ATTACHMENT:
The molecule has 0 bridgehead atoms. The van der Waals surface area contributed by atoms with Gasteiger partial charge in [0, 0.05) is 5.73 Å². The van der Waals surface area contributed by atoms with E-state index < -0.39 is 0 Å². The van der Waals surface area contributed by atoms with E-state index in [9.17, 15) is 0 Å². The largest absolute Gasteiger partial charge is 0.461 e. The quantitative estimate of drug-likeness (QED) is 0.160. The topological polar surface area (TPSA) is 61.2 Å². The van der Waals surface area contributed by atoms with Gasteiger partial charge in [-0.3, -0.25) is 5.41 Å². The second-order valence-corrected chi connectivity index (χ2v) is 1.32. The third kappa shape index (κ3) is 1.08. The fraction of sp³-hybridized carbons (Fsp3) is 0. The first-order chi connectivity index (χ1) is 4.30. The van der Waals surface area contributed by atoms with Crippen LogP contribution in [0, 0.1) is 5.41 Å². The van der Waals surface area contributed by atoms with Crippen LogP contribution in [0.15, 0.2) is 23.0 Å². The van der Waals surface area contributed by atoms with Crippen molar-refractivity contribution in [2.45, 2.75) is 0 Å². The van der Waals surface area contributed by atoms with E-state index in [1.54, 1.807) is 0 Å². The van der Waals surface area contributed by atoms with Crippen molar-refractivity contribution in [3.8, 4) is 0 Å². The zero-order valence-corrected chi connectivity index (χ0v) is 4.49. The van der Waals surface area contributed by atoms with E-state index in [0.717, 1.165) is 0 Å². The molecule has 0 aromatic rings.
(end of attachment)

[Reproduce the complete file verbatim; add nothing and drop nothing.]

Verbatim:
The molecule has 0 bridgehead atoms. The van der Waals surface area contributed by atoms with Gasteiger partial charge in [0, 0.05) is 5.73 Å². The van der Waals surface area contributed by atoms with E-state index < -0.39 is 0 Å². The van der Waals surface area contributed by atoms with E-state index in [9.17, 15) is 0 Å². The largest absolute Gasteiger partial charge is 0.461 e. The quantitative estimate of drug-likeness (QED) is 0.160. The topological polar surface area (TPSA) is 61.2 Å². The van der Waals surface area contributed by atoms with Gasteiger partial charge in [-0.3, -0.25) is 5.41 Å². The second-order valence-corrected chi connectivity index (χ2v) is 1.32. The third kappa shape index (κ3) is 1.08. The fraction of sp³-hybridized carbons (Fsp3) is 0. The first-order chi connectivity index (χ1) is 4.30. The van der Waals surface area contributed by atoms with Crippen LogP contribution in [0, 0.1) is 5.41 Å². The van der Waals surface area contributed by atoms with Crippen LogP contribution in [0.15, 0.2) is 23.0 Å². The van der Waals surface area contributed by atoms with Crippen molar-refractivity contribution in [2.45, 2.75) is 0 Å². The van der Waals surface area contributed by atoms with E-state index in [1.54, 1.807) is 0 Å². The van der Waals surface area contributed by atoms with Crippen molar-refractivity contribution in [3.8, 4) is 0 Å². The zero-order valence-corrected chi connectivity index (χ0v) is 4.49. The van der Waals surface area contributed by atoms with E-state index in [0.717, 1.165) is 0 Å². The molecule has 0 aromatic rings.